CS

20
Mar
14

A Conversation with Rachelle Kassai


rachelle-portraitThis evening at 10:00 pm (Eastern Time) on BlogTakRadio.com, we will be talking with owner/founder of Finchi’s by Aunt Rashi, Rachelle Kassai. Finchi’s offers a scrumptious variety of gluten, nut, sugar and dairy-free desserts, using only the finest European ingredients. Tonight, Mrs. Kassai will tell us what made her leave a successful path in the corporate world and pursue what she loves best.

Having tasted Finchi’s products over the last couple of years, I can attest to their truly being delicious and worthy of being offered at the finest banquets as well as at any family table.

Meanwhile in case you missed it, why not listen to last eve’s two-part broadcast with Chef Sara Black and Weight Management Counselor Vicki Rothschild.

Don’t forget to tune us in this evening at 10:00 pm (Eastern Time) on BlogTakRadio.com, when we will be talking with owner/founder of Finchi’s by Aunt RashiRachelle Kassai, for what promises to be an interesting conversation. We will be waiting for you.

CS

18
Mar
14

A Conversation with Sara Black and Vicki Rothschild


Sara-Black1abcTomorrow evening (March 19th) at 9:30pm (Eastern Time) we will be talking to Chef extraordinaire Sara Black, on BlogTalkRadio.com. Ms. Black hails from Israel and has a business here as well in her native land. Later this week we will post 6 Passover recipes which I’ve had the privilege to film and taste at a private demo given by Chef Sara. I can assure you they were all incredibly delicious in spite of the fact they were very quick and easy to prepare.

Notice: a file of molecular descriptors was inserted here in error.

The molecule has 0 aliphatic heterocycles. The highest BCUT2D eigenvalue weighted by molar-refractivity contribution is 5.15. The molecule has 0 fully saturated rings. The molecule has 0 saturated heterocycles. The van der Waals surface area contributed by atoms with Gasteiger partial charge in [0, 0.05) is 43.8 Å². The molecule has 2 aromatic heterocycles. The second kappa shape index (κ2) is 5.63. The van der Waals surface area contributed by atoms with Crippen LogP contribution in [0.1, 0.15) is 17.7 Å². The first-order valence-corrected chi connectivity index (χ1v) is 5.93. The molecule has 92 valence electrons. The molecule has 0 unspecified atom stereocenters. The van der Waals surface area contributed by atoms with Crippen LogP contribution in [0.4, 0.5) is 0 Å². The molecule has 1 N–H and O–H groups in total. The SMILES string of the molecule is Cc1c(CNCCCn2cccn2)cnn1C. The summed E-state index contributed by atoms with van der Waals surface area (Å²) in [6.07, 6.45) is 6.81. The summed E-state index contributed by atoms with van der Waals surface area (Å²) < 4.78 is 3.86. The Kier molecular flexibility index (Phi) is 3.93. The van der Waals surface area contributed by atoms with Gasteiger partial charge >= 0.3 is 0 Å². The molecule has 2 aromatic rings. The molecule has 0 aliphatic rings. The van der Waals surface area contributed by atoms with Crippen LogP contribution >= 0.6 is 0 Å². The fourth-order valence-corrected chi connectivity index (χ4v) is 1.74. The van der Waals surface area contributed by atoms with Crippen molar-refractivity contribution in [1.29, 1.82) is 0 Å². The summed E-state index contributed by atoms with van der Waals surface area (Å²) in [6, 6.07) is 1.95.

Chef Sara runs a catering company – Asparagus Catering – and is also a Private Chef here in the US as well Israel. In the past she was Executive Chef at various Israeli hotels and restaurants, as well as restaurants in France and other parts of Europe. Ms. Black consults on restaurants and more, and is ready to share her expertise with our listeners tomorrow evening at 9:30pm (Eastern Time) on our BlogTalkRadio.com show. The broadcast was pre-taped on Sunday February 23rd at Chagall Bistro, in Brooklyn’s Park Slope area, at brunch time. The recording has some background noise but even so, it makes for an interesting and entertainting listen.

Meanwhile, in case you missed it, please listen to our show with ancient Hebrew book and manuscript collector, dealer and personal buyer Hersh Eidlisz.

Don’t forget to tune us in tomorrow evening at 9:30pm (Eastern Time) we will be talking to Chef extraordinaire Sara Black, on BlogTalkRadio.com. We’ll be waiting for you!